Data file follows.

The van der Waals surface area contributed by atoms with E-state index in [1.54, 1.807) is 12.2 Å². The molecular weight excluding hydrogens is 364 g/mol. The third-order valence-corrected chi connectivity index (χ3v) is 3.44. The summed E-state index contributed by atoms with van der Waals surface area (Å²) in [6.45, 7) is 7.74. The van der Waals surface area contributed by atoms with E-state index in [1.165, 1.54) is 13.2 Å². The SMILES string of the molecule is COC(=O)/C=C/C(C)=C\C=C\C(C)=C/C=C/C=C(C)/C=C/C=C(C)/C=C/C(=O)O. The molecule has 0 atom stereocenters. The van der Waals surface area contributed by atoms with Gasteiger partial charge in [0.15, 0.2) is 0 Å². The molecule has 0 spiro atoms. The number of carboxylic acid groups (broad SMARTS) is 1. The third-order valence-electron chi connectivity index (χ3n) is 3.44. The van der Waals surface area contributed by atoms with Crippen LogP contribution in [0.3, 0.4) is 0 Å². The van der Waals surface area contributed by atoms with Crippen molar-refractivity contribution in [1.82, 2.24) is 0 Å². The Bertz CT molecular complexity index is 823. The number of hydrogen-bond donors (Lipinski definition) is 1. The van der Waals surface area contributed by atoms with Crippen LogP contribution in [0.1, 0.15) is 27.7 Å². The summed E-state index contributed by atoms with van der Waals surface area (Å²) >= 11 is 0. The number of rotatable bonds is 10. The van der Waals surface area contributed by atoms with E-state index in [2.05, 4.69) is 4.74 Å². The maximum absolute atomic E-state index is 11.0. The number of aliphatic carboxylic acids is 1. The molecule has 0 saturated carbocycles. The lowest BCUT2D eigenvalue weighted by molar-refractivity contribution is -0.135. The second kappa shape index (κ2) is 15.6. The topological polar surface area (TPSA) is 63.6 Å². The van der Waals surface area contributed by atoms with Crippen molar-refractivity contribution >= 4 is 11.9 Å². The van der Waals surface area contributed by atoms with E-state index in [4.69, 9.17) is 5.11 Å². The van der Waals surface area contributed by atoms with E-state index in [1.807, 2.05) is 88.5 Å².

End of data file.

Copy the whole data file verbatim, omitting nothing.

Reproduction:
The van der Waals surface area contributed by atoms with E-state index in [1.54, 1.807) is 12.2 Å². The molecular weight excluding hydrogens is 364 g/mol. The third-order valence-corrected chi connectivity index (χ3v) is 3.44. The summed E-state index contributed by atoms with van der Waals surface area (Å²) in [6.45, 7) is 7.74. The van der Waals surface area contributed by atoms with E-state index in [1.165, 1.54) is 13.2 Å². The SMILES string of the molecule is COC(=O)/C=C/C(C)=C\C=C\C(C)=C/C=C/C=C(C)/C=C/C=C(C)/C=C/C(=O)O. The molecule has 0 atom stereocenters. The van der Waals surface area contributed by atoms with Gasteiger partial charge in [0.15, 0.2) is 0 Å². The molecule has 0 spiro atoms. The number of carboxylic acid groups (broad SMARTS) is 1. The third-order valence-electron chi connectivity index (χ3n) is 3.44. The van der Waals surface area contributed by atoms with Crippen LogP contribution in [0.3, 0.4) is 0 Å². The van der Waals surface area contributed by atoms with Crippen molar-refractivity contribution in [1.82, 2.24) is 0 Å². The Bertz CT molecular complexity index is 823. The number of hydrogen-bond donors (Lipinski definition) is 1. The van der Waals surface area contributed by atoms with Crippen LogP contribution in [0.1, 0.15) is 27.7 Å². The summed E-state index contributed by atoms with van der Waals surface area (Å²) >= 11 is 0. The number of rotatable bonds is 10. The van der Waals surface area contributed by atoms with E-state index in [2.05, 4.69) is 4.74 Å². The maximum absolute atomic E-state index is 11.0. The number of aliphatic carboxylic acids is 1. The molecule has 0 saturated carbocycles. The lowest BCUT2D eigenvalue weighted by molar-refractivity contribution is -0.135. The second kappa shape index (κ2) is 15.6. The topological polar surface area (TPSA) is 63.6 Å². The van der Waals surface area contributed by atoms with Crippen molar-refractivity contribution >= 4 is 11.9 Å². The van der Waals surface area contributed by atoms with E-state index in [4.69, 9.17) is 5.11 Å². The van der Waals surface area contributed by atoms with E-state index in [1.807, 2.05) is 88.5 Å².